Today, Waris Dirie fights as a UN special ambassador against the genital mutilation that 6000 girls worldwide have to suffer every day.

    Yuna is a country-level project working on this issue. More information about circumcision and the project can be found here.

    But there is also the "Round Table NRW against Circumcision of Girls" at the state level. There is also much more to read here.

  • Catcalling is not flirting - it is sexual assault

    What is catcalling?

    Catcalling is the verbal sexual harassment in public spaces through sounds such as whistles, supposed compliments or even insults.

    It is a form of everyday sexism. It is intended to confront many people, especially women, on a regular basis in order to bring about a degradation of the person concerned on the basis of their gender.

    Definition of catcalling

    Each is a form of sexual harassment in public space without physical contact.

    The Istanbul Convention - Council of Europe Convention on Preventing and Combating Violence against Women and Domestic Violence - classifies verbal sexual violence under gender-based violence, as the incidents are predominantly directed against women.

    It defines as gender-based violence any act of a gender-specific nature that leads or may lead to physical, psychological, sexual or economic suffering.

    No criminal offence and no administrative offence

    Catcalling is currently neither a criminal offence nor a misdemeanour.

    A possible criminal liability has not yet been decided.

    The classification of this behaviour is complex.

    There is a need to clarify and delineate the two areas of law in relation to issues of everyday sexism and equal participation in public space.

    At the moment, there are still no empirical studies on a causal connection between catcalling and the violation of sexual self-determination. However, studies show that sexual harassment in public spaces can have a negative impact on feelings of anxiety, depression and the psychological well-being of those affected.

    There is also no agreement on what is perceived as sexual harassment. Various cultural and individual reasons play a role here. Depending on the country, cultural group or milieu, the same verbal comments can be perceived as a compliment or as sexual harassment.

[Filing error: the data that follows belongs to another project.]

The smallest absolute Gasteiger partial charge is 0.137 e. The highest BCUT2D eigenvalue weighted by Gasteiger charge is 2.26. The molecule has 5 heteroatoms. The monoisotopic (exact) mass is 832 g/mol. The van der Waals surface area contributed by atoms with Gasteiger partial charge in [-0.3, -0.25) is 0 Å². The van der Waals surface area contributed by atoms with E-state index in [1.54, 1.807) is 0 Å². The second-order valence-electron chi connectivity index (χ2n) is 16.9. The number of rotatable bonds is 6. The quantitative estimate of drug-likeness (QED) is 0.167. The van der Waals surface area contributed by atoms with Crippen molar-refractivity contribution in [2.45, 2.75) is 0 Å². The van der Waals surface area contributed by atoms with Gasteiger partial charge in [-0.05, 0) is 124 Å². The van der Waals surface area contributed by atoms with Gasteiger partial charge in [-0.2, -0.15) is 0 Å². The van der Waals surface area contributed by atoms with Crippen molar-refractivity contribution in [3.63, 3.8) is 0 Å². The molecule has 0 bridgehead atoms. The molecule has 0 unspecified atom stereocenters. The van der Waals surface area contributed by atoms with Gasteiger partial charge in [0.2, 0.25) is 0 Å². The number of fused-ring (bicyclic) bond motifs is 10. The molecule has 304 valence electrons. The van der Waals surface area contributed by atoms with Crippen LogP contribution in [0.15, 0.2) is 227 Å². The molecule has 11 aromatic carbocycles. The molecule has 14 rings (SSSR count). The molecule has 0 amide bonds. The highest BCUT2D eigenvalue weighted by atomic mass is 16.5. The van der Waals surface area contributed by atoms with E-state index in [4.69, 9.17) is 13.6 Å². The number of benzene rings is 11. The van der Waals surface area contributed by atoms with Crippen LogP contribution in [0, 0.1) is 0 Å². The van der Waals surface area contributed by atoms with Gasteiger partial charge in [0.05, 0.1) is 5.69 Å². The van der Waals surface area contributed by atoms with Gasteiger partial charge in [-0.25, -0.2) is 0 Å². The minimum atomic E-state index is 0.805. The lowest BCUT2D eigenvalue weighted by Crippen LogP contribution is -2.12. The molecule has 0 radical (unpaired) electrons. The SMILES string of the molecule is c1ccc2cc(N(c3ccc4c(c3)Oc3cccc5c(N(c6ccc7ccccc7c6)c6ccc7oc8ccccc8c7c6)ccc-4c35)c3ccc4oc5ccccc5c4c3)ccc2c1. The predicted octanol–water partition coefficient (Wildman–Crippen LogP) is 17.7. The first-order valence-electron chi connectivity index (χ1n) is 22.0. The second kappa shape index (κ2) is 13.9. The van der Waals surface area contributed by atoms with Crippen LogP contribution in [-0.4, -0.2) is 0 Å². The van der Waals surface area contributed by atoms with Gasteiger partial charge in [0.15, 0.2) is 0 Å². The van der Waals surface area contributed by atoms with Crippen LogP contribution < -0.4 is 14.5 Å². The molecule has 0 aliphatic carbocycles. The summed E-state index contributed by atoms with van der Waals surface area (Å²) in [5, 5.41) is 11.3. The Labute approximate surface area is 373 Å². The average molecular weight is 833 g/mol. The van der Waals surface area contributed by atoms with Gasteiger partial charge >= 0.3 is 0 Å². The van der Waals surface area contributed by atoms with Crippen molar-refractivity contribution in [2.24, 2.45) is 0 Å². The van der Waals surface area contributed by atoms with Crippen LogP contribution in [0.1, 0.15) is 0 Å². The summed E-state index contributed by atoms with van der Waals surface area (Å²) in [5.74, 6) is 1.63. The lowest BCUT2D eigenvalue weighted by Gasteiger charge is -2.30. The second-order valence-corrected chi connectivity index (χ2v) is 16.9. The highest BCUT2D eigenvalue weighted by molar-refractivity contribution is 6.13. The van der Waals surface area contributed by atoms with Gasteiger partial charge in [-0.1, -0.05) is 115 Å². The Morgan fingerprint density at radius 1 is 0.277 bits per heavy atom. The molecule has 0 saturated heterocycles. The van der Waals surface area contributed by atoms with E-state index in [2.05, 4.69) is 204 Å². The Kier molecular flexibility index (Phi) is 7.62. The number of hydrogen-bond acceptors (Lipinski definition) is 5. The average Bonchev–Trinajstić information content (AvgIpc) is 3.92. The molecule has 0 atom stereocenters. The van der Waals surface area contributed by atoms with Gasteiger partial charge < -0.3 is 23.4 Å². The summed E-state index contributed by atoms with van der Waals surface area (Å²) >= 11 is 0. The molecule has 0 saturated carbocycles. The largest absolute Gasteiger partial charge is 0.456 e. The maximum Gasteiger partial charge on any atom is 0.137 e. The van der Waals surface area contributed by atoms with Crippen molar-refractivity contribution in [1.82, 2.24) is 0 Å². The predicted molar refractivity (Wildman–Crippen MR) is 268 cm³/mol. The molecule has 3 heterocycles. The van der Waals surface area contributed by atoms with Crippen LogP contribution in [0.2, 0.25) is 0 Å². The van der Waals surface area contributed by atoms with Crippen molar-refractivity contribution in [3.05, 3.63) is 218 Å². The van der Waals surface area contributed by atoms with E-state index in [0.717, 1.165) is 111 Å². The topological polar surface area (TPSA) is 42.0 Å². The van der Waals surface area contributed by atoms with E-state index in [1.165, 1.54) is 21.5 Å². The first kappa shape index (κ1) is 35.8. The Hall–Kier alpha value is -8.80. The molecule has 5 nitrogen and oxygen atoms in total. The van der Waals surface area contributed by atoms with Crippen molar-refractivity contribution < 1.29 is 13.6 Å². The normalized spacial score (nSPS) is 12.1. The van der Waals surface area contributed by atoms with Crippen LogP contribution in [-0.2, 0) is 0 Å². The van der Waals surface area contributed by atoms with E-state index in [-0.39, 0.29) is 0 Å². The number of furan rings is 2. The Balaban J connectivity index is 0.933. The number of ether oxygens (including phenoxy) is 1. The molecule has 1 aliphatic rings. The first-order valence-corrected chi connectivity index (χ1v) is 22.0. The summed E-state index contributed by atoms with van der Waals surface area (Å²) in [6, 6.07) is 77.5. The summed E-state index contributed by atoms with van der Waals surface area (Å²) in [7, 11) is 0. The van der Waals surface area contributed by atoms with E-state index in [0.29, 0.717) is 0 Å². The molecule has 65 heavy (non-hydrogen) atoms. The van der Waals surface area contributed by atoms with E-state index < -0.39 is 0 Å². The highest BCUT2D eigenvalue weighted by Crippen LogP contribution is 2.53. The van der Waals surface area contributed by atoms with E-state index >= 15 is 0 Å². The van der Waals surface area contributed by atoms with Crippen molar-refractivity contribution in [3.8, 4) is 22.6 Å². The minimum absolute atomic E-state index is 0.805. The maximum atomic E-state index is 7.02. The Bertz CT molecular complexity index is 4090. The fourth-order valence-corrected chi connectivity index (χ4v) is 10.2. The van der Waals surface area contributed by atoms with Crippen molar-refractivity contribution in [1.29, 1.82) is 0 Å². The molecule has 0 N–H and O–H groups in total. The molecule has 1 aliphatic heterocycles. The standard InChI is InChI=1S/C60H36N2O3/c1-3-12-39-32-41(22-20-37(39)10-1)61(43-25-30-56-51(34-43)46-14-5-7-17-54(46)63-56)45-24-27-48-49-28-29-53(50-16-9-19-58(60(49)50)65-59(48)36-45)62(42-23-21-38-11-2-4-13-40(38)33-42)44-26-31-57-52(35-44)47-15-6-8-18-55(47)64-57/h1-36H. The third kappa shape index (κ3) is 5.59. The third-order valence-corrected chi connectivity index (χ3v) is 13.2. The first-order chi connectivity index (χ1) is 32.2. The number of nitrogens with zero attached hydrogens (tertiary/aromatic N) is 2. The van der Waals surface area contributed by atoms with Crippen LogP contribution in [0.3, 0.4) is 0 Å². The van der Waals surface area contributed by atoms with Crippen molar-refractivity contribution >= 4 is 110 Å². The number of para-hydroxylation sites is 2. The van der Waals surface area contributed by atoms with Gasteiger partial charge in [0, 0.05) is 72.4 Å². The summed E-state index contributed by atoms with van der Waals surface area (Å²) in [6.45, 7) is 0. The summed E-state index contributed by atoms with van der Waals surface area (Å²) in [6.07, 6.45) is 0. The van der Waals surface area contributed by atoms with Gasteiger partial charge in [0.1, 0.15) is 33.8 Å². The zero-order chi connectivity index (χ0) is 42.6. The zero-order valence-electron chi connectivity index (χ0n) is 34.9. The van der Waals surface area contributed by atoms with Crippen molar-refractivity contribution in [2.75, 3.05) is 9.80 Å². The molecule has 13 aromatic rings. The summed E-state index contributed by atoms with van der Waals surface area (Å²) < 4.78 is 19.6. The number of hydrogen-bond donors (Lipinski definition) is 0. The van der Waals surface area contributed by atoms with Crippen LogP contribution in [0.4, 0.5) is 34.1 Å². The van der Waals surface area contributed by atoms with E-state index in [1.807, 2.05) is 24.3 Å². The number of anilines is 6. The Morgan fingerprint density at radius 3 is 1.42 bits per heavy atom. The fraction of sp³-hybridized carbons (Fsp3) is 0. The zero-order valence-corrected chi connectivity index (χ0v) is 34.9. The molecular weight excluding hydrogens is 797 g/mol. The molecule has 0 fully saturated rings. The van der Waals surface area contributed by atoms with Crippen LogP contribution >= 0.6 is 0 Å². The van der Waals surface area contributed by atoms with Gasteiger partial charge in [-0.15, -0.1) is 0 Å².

This makes it clear that the problem cannot be solved by a criminal law classification alone. The so-called social conscience of all people is needed here.

    A look across the borders

    Shows that catcalling is punished in various countries such as the Netherlands, Belgium, Portugal and France.

  • Cyberbullying

    Cyberbullying is a socio-political phenomenon

    Cyberbullying is an experience that increasingly affects women online. And not just since the Corona pandemic, when more time was spent online.

    With 73% of women affected, we can no longer speak of individual cases, but of a socio-political phenomenon.

    And a few numbers

    Amnesty International, 2018

    • In every 15th tweet, a white woman is mentioned abusively.
    • In every 10th tweet, a black woman is mentioned abusively.

    Amnesty International, 2017

    • 55% of women experience stress, anxiety or panic attacks after a violent experience online.
    • 41% of women were afraid for their lives after experiencing violence online.
    • 24% were afraid for the safety of their family.
    • 76% of women have changed their online activities after experiencing violence online.
    • 32% of them have stopped expressing their opinion on the net.

    You can help each other. And if that doesn't help, you can get help from

  • Sexism